Marching for Science | Vinoth Ramachandra

Source: Marching for Science | Vinoth Ramachandra

Dr Ramachandra, prophetically again, about how science undermines itself these days, by becoming a servant of Big Business.

A New Reformation | Vinoth Ramachandra

Source: A New Reformation | Vinoth Ramachandra

My precious virtual friend Vinoth Ramachandra, the IFES Secretary for Dialogue & Social Engagement, wrote today in an email:

Dear friends,
Karin and I are often asked about the biggest ministry challenges we face. We have no hesitation in saying that the biggest challenges come from Christians: how to address the rampant mindlessness, divisiveness and lack of integrity that we find (not only here in Sri Lanka but in many other countries that we visit) and to model a different way of following Jesus.
I’ve written about this on my Blog (“A New Reformation?”)
Please pass on the link to any pastors, students or academics/ professionals whom you think should read this. If they disagree or are “offended”, please invite them to engage with me on my Blog.
warm regards,

Vinoth

_____
So, here it is, for your consideration. And, if you disagree, write to Vinoth on his blog. He will certainly respond.
_____

The American (Eastern Orthodox) theologian David Bentley Hart raises some thought-provoking questions about the American church that if raised by others would immediately be brushed aside as symptomatic of “anti-Americanism”. In an article (“The Angels of Sacré-Coeur”) first published in 2011, Hart writes:

“It is very much an open and troubling question whether American religiosity has the resources to help sustain a culture as a culture- whether, that is, it can create a meaningful future, or whether it can only prepare for the end times. Is the American religious temperament so apocalyptic as to be incapable of culture in any but the most local and ephemeral sense? Does it know of any city other than Babylon the Great or the New Jerusalem? For all the moral will it engenders in persons and communities, can it cultivate the kind of moral intelligence necessary to live in eternity and in historical time simultaneously, without contradiction?”

And he ends with the sober judgment: “European Christendom has at least left a singularly presentable corpse behind. If the American religion were to evaporate tomorrow, it would leave behind little more than the brutal banality of late modernity.”

Harsh words, perhaps, but they stem from a passion to see the Lordship of Christ embracing and permeating every area of the church’s life and engagement with the world. The apostle Paul too used harsh language in denouncing the way the face of Christ was distorted by both false teaching and behaviour inconsistent with the Gospel.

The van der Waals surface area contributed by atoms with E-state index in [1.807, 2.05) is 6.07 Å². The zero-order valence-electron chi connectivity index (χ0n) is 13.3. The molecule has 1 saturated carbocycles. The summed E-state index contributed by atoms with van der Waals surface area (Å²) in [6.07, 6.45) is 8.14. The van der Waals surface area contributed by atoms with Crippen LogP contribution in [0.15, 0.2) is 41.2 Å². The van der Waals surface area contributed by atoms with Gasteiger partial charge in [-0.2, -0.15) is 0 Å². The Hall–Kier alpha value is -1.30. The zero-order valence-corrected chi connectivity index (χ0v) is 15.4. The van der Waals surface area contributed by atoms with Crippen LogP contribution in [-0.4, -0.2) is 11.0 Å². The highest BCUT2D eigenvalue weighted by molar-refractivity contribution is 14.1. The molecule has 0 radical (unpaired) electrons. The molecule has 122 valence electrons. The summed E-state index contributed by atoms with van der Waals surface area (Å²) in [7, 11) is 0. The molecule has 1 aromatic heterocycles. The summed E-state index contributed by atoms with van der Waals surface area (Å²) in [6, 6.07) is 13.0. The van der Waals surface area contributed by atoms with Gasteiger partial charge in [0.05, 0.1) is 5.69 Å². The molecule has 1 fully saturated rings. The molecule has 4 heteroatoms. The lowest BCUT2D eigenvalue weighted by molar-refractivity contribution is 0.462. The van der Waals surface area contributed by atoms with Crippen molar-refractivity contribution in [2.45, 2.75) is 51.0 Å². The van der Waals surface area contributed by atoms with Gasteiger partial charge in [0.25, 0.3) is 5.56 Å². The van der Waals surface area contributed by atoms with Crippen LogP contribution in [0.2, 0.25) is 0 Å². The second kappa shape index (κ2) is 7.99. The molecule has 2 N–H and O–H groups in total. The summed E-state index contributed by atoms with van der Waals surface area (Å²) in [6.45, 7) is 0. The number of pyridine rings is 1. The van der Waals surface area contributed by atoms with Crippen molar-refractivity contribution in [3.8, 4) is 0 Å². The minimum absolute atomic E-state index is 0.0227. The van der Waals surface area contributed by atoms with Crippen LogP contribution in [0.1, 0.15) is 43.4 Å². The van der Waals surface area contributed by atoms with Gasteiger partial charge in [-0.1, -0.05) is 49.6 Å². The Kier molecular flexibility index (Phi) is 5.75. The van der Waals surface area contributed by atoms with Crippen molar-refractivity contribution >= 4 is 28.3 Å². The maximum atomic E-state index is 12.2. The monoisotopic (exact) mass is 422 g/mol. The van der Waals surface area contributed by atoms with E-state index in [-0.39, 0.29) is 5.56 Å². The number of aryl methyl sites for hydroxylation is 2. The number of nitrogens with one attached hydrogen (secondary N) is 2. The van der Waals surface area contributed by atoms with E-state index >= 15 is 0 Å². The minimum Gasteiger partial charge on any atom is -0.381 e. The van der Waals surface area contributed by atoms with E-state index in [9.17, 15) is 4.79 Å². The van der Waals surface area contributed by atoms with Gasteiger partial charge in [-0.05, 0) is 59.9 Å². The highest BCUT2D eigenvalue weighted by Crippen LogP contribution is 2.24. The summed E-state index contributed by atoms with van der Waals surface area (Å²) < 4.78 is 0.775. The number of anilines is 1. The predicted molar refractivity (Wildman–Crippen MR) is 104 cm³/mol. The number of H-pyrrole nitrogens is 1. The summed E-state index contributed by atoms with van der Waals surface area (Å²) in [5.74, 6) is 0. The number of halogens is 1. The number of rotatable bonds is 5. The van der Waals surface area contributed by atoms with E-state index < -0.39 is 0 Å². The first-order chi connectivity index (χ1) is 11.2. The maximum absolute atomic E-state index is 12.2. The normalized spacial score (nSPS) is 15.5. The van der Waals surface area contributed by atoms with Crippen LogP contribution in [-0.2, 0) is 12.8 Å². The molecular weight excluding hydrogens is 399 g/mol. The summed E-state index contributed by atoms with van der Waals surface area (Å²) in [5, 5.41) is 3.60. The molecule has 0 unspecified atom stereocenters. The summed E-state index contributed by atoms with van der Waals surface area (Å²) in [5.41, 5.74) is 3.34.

American Christian Fundamentalism (ACF) has made deep inroads into churches all over the world since the Second World War, and its influence has been magnified with the rise of satellite TV and the Internet. I have often said that, with the decline of old-style European theological liberalism, ACF poses a far bigger threat to the global church than Islamist fundamentalism. Why? Because the biggest threats arise not from those who can only kill the body but from those who kill our souls in the name of religion.

Here are four reasons, among others, for my concern:

 

Continue reading “A New Reformation | Vinoth Ramachandra”

Vinoth Ramachandra – Pocket-Sized Gods?

vinoth_ramachandra
Vinoth Ramachandra

The Malaysian Church, in recent decades, was engaged in a prolonged legal battle with their Islamist-influenced government which prohibited non-Muslims from using the word Allah to refer to the supreme God and creator. Church leaders received directives stating that several words of Arabic origin, including Allah, Nabi (prophet) and Al Kitab (Bible) were not to be used by non-Muslims as Arabic was the language of Muslims. Usage by Christians would sow the seeds of “confusion”. The import of Malay Bibles printed in Indonesia (which used Allah) was effectively banned.

Christians countered by pointing out that Allah was the common term used to refer to the supreme God long before Islam came into existence in North Africa. Arab Christians continue to worship God as Allah and Malay-speaking Christians have also been using Allah for centuries. Far from sowing “confusion”, it has facilitated communication and promoted mutual understanding between Christians and Muslims.

Clearly this was more than a matter of official historical ignorance. Islamists fearful of the conversion of Muslims sought to deter the latter from reading the Bible by claiming that Christians and Muslims worship different Gods. They have been successful. Christians lost the legal battle, with dire consequences for the future of social justice and religious harmony in Malaysia.

How ironic, then, to find these Islamist arguments flourishing among conservative Christians in the so-called American Bible Belt. Continue reading “Vinoth Ramachandra – Pocket-Sized Gods?”

Vinoth Ramachandra on the Priority in the Gospel


Vinoth Ramachandra, InterVarsity

You have read already on this blog about the controversy created at the Lausanne congress in Cape Town by the one-sided presentation of the Reformed Gospel (whatever that means) by the well-known preacher John Piper.

Rene Padilla also alluded to it in his evaluation of this event that I have published yesterday.

Here is now another reaction to this controversial presentation, this time from Vinoth Ramachandra, one of the most important leaders of the student organisation InterVarsity. I imagine you understand, implicitly, that I agree with Vinoth’s analysis. Continue reading “Vinoth Ramachandra on the Priority in the Gospel”